Saturday 20 April 2019 2:55 AM UTC
By A Staff Reporter and By Joe Buchanunn Media Relations Brunel University
LONDON April 20: Professor Valsa Koshy, Emerita Professor of Education at Brunel University received her MBE from the Queen, last month, in recognition of her distinguished contribution to education.
Brunel University London’s Professor Valsa Koshy was delighted to receive her MBE from Her Majesty The Queen at a ceremony last Friday at Windsor Castle.
The Emerita Professor of Education was awarded the MBE in the New Year’s Honours list in recognition of her distinguished contribution to education in a range of roles spanning four decades.
Valsa Koshy was born in Kerala as the eldest daughter of Late KM Abraham and Late Mrs Thankamma Abraham. After obtaining graduation from Chemistry and Physics and a Masters in English she continued her educaiton in the UK in 1969.
She taught in primary schools for 11 years before being appointed to the advisory team for Mathematics in the Inner London Education Authority, supporting teachers to enhance the quality of Mathematics teaching of children aged 4 to 11.
During this time she advised the Tony Blair government on policies on Education. She started her academic career in 1988 and in 2005 as Professor of Education, has focused on Mathematics Education and Gifted Education.
Her work is based on a broadened conception of talents and gifts rather than on labeling children and it focuses on the uniqueness of a child’s special strenghts and interests.
The honour was in recognition of her contribution to educaiton in a range of roles spanning four decades. A significant part of her research has focused on the recognition and fulfillment of submerged talent of students living in challengings circumstances.
This work is energised by her deep commitment to inclusion, social equality and social justice.
Valsa is the sister of Mrs Laila Abraham and Dr Anitha Mathews who lives in the UK. Her brother Dr Prasad Abraham lives in the US.
A significant part of her research has focused on the recognition and fulfilment of submerged talent of students living in challenging circumstances. Her most-quoted statement is that “talents may be submerged but not eradicated by social disadvantage”.
Speaking in December when the honours list was announced, Professor Julia Buckingham CBE, Brunel’s Vice-Chancellor and President, commented: “We are immensely proud of Professor Koshy’s many achievements.
This national honour is testament to her outstanding and sustained contribution to tackling social inequality through innovative approaches to primary and secondary education.”
Prof Koshy joined Brunel in 1996 to found the Brunel Able Children’s Education (BACE) Centre, which focuses on the search for and fulfilment of talents of children aged 4 to 16 years. Her work, based on a broadened conception of talents and gifts (rather than on labelling children as ‘gifted’ and ‘non-gifted’), has focused on the uniqueness of a child’s special strengths, passions and interests.
Her mission has been to empower teachers with strategies for effective classroom provision, so that they can provide enriching and enjoyable learning experiences to all pupils.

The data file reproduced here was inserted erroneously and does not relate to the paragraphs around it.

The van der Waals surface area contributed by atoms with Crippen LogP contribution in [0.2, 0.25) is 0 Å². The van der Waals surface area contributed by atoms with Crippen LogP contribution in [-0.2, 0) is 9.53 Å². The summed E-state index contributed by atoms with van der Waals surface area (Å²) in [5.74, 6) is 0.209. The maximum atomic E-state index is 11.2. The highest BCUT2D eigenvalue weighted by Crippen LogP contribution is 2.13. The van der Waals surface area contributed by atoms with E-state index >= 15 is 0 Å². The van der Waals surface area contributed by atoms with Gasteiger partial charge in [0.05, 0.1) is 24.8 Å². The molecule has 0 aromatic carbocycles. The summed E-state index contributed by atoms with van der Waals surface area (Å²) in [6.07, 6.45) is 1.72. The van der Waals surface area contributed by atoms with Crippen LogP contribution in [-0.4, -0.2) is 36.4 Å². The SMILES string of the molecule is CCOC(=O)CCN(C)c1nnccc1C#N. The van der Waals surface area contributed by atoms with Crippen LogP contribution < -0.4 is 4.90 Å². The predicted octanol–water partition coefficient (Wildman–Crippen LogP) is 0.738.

Prof Koshy’s many achievements include:
Urban Scholars, the multifaceted intervention programme she founded in 2000 to enhance the educational aspirations and prospects of children – and which has transformed the lives of hundreds of teenagers from low-income families. This work is energised by her deep commitment to inclusion, social equality and social justice.
Several projects supporting schools. In her most recent one, funded by the Mayor of London, she introduced mathematics talk in classrooms, which showed statistically significant improvement in children’s mathematical achievement – especially that of children with special needs and for whom English is an additional language.
Authoring numerous papers in national and international journals, and more than 20 books. Her latest book, Find and Nurture Your Child’s Gifts, forms the basis of her current project involving low-income families.
Funded through Brunel Access and Participation, the project aims to enhance children’s learning potential and wellbeing by promoting greater parental engagement.
Prior to joining Brunel, Prof Koshy gained two research degrees in Mathematics Education, from Kings College London and Exeter University, and was a member of the mathematics advisory team for the Inner London Education Authority.
She has continued to lead professional development programmes to support teachers with mathematics subject knowledge and pedagogy.
“I am extremely grateful to Brunel for the support I receive for undertaking some very complex projects,” Professor Koshy said.
“When a 7-year-old tells me ‘My mum could only speak Polish before; now she talks maths’, and when parents tell me that their young children are ‘making nuisances of themselves in supermarkets studying the sugar content of packs of cereal’, you know you are doing something worthwhile”.
Professor Julia Buckingham CBE, Vice-Chancellor and President of Brunel University London, said: “We are immensely proud of Professor Koshy’s many achievements. This national honour is testament to her outstanding and sustained contribution to tackling social inequality through innovative approaches to primary and secondary education.”
“Her pioneering intervention programmes have transformed the lives of many underprivileged young people, giving them the knowledge and skills they need to secure places at leading universities and setting them on the path to successful and rewarding careers.
Her work has been informed by her extensive research, which has provided a powerful evidence base to support the design and delivery of her programmes and maximise the potential for delivering real value.”
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